Thursday, February 4, 2010

Old School

I was at an event for Georgia State University College of Law tonight when my chief mentor in law school, Tom Jones (yes, the Tom Jones to folks who know trial law) introduced me to some attorneys as being "Old School".  Given that Tom is pretty Old School himself, I took that as a compliment.  But it got me  thinking.

Over 20 years ago, Tom trained me in some of the greatest courtrooms in this State, the old courtrooms of Fulton Superior Court, the ones with the three story ceilings.  In that hallowed space, Tom got me ready for my State Championships in 1988 and 1989.  In my years since, I've had the immense pleasure of practicing in some of these grand courtrooms, in Fulton County, the old courthouse in Cherokee County, the immense space of Carroll County's Courtroom, and even the fantastic space of the old Bartow County Superior Court Courtroom.  The theater of those old spaces calls up the excellence in every trial lawyer.  You have to be great in such great space.  Every trial attorney ought to cut their teeth in space like that.  I think that's what Tom meant by "Old School," bringing it home, Clarence Darrow style.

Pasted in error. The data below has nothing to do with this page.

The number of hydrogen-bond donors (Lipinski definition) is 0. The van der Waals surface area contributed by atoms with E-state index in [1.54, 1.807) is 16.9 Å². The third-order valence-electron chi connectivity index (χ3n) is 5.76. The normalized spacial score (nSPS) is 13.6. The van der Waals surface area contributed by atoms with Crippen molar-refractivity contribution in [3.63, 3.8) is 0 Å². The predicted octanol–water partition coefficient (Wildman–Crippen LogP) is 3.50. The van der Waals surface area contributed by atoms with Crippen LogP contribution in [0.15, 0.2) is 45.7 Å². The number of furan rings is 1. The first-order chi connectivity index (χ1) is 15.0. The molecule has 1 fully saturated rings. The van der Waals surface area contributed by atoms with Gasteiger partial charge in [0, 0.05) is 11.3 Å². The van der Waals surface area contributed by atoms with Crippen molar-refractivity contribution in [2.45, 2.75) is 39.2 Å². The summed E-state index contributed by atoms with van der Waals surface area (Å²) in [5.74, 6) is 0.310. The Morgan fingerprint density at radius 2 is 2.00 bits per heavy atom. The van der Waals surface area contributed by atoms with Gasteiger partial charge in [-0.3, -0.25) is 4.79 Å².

And if I'm right about what Tom meant, then I guess I am "Old School."  I love the Courtroom.  I love the theater of the Courtroom, the drama, the art, staying on your toes and several steps ahead of the opposition, crafting the perfect cross to force the witnesses to finally break down in a tearful, "Yes, it's true!"

And there's the rub.  As I wrote last night, family law, divorce, etc., is not done well when it is about drama, when it is about vanquishing the opposition.  It's best done out of the Courtroom whenever possible.  Yet I love the Courtroom.

But the bottom line is, my cases are always my client's cases.  It's not my opportunity to play.  It's my opportunity to help.  And may I never loose sight of that. 

As I tell folks though, sometimes, after trying with all my might to help the other side see the merit in mutually arriving at justice, they still won't.  The opposition still wants to fight nasty.  Well, I can handle that too.  And I can handle it then with a clear conscience, Clarence Darrow style. 

Attorneys are very focused on professionalism, rightfully so.  And I think that's what professionalism is somewhat about: working out the problems whenever you can; and when you can't, bring on the big guns.  I think that might be "Old School." 

Thank you, Tom.

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